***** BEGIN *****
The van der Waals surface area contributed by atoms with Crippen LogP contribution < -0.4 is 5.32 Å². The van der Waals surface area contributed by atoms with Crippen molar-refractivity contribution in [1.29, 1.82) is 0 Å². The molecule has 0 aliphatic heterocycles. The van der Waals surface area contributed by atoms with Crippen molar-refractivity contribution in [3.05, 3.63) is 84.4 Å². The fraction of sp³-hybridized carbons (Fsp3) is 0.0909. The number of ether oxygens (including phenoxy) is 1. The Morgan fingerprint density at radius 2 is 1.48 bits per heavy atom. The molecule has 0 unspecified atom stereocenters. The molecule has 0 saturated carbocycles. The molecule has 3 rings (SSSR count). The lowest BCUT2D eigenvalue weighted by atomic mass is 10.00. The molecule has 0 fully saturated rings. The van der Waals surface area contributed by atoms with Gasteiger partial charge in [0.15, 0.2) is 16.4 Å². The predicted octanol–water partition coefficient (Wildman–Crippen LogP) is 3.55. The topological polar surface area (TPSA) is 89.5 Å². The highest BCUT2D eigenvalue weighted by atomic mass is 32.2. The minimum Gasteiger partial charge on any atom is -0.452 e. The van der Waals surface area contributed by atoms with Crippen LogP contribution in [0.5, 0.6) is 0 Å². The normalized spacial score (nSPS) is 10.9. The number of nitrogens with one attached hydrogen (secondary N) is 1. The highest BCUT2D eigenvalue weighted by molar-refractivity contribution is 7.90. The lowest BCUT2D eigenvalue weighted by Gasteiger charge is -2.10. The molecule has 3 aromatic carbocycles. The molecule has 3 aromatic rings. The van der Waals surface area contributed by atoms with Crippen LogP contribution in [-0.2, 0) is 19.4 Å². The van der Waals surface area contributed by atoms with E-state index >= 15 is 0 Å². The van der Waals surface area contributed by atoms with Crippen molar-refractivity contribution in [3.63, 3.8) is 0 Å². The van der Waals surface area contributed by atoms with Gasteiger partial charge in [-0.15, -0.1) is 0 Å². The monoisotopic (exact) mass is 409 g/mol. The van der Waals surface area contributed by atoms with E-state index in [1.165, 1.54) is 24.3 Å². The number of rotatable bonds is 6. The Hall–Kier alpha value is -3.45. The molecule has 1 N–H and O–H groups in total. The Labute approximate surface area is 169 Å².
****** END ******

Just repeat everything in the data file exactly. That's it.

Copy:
The van der Waals surface area contributed by atoms with Crippen LogP contribution < -0.4 is 5.32 Å². The van der Waals surface area contributed by atoms with Crippen molar-refractivity contribution in [1.29, 1.82) is 0 Å². The molecule has 0 aliphatic heterocycles. The van der Waals surface area contributed by atoms with Crippen molar-refractivity contribution in [3.05, 3.63) is 84.4 Å². The fraction of sp³-hybridized carbons (Fsp3) is 0.0909. The number of ether oxygens (including phenoxy) is 1. The Morgan fingerprint density at radius 2 is 1.48 bits per heavy atom. The molecule has 0 unspecified atom stereocenters. The molecule has 0 saturated carbocycles. The molecule has 3 rings (SSSR count). The lowest BCUT2D eigenvalue weighted by atomic mass is 10.00. The molecule has 0 fully saturated rings. The van der Waals surface area contributed by atoms with Gasteiger partial charge in [0.15, 0.2) is 16.4 Å². The predicted octanol–water partition coefficient (Wildman–Crippen LogP) is 3.55. The topological polar surface area (TPSA) is 89.5 Å². The highest BCUT2D eigenvalue weighted by atomic mass is 32.2. The minimum Gasteiger partial charge on any atom is -0.452 e. The van der Waals surface area contributed by atoms with Crippen LogP contribution in [0.5, 0.6) is 0 Å². The normalized spacial score (nSPS) is 10.9. The number of nitrogens with one attached hydrogen (secondary N) is 1. The highest BCUT2D eigenvalue weighted by molar-refractivity contribution is 7.90. The lowest BCUT2D eigenvalue weighted by Gasteiger charge is -2.10. The molecule has 3 aromatic carbocycles. The molecule has 3 aromatic rings. The van der Waals surface area contributed by atoms with Crippen LogP contribution in [-0.2, 0) is 19.4 Å². The van der Waals surface area contributed by atoms with E-state index >= 15 is 0 Å². The van der Waals surface area contributed by atoms with Crippen molar-refractivity contribution in [3.63, 3.8) is 0 Å². The van der Waals surface area contributed by atoms with Gasteiger partial charge in [-0.15, -0.1) is 0 Å². The monoisotopic (exact) mass is 409 g/mol. The van der Waals surface area contributed by atoms with E-state index in [1.165, 1.54) is 24.3 Å². The number of rotatable bonds is 6. The Hall–Kier alpha value is -3.45. The molecule has 1 N–H and O–H groups in total. The Labute approximate surface area is 169 Å².